According to multiple sources, including Huffington Post and the New York Post, Charlotte resident and Bobcats Team Owner Michael Jordan is embroiled in a paternity and child support suit in Georgia regarding 16-year-old “Taj” Reynolds. The attorneys at Miller Bowles Cushing explore how this case may have played out had it taken place in Jordan’s home state of North Carolina.
According to multiple sources, including Huffington Post and the New York Post, Charlotte resident and Bobcats Team Owner Michael Jordan is embroiled in a paternity and child support suit regarding 16-year-old “Taj” Reynolds. The suit was filed in Fulton County, Georgia by Pamela Smith, who claims she had a tryst with Jordan in 1995. In the suit, Smith asks the Court to order Jordan to submit to DNA testing to prove paternity. Smith further asks the Court to order Jordan to pay child support and medical expenses for her son, but requests that she retain full custody. While no outcome has been reached in this case to date, the case has prompted the attorneys at Miller Bowles Cushing to explore how North Carolina law would apply had the suit against Jordan been filed in his home state.
In North Carolina, a man is presumed to be a child’s natural father if blood or genetic testing conducted pursuant to N.C.G.S. § 8-50.1(b1) indicates at least a 97 percent statistical probability of paternity. This presumption may be rebutted by clear, cogent, and convincing evidence that the man is not the child’s biological father. If a blood or genetic test indicates a probability of paternity below 85 percent, the man is presumed not to be the child’s natural father. Much like Georgia, establishing paternity in North Carolina is typically initiated by a civil suit.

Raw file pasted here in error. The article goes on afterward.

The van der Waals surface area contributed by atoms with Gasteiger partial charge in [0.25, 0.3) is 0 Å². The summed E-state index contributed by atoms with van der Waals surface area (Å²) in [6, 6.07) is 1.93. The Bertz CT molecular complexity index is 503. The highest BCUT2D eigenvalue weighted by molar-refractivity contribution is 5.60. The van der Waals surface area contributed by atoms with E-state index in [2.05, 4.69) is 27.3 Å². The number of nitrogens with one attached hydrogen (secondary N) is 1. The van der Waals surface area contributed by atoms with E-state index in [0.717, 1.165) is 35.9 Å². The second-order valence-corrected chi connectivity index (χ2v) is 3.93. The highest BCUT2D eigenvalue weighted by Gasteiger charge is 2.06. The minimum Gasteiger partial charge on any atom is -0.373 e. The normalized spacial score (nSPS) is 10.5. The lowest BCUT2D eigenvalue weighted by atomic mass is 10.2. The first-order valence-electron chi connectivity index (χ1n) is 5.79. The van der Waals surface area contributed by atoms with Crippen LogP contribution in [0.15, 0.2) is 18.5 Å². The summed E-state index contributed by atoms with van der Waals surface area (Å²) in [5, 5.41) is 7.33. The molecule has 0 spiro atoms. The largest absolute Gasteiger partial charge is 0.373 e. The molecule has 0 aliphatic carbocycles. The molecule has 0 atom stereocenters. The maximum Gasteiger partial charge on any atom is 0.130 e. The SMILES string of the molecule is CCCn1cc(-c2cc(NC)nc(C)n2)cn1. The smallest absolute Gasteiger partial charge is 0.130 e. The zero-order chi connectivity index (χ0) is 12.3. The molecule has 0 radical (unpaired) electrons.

After paternity of an illegitimate child has been legally established in a civil action in North Carolina, the child’s father and mother are liable for the child’s support to the same extent as the father and mother of a legitimate child. Therefore, the laws regarding child support apply to men whose paternity has been established by the Court just as they would to any other parent. Per North Carolina law, the amount and scope of the father’s obligation to support his minor child depends on the child’s reasonable needs and the relative ability of the father to provide such support. The duration of the child support obligation depends on many factors, but the obligation typically lasts until the child is emancipated, turns 18 years old, or graduates high school. If the father is a noncustodial parent, he still has a legal obligation to support his child. His obligation is not dependent on whether the custodial parent allows him to visit the child. However, a man whose paternity has been established may seek custody of the child if he wishes.
Therefore, if Pamela Smith had filed her paternity suit in North Carolina, Michael Jordan would have most likely been ordered to complete a blood or genetic test to determine paternity. If the blood or genetic test indicated at least a 97 percent probability of paternity, Jordan likely would have been ordered to pay child support, but he could have also attempted to seek custody of the child. While Jordan’s situation is newsworthy because of his high profile status, there are many parents in North Carolina dealing with the same concerns. Many of these parents use a family law attorney to help them navigate the sometimes complex issues of paternity, child support, and child custody. Speaking with a family law attorney on matters related to paternity, child support, and child custody can help ensure a favorable outcome for all parties involved.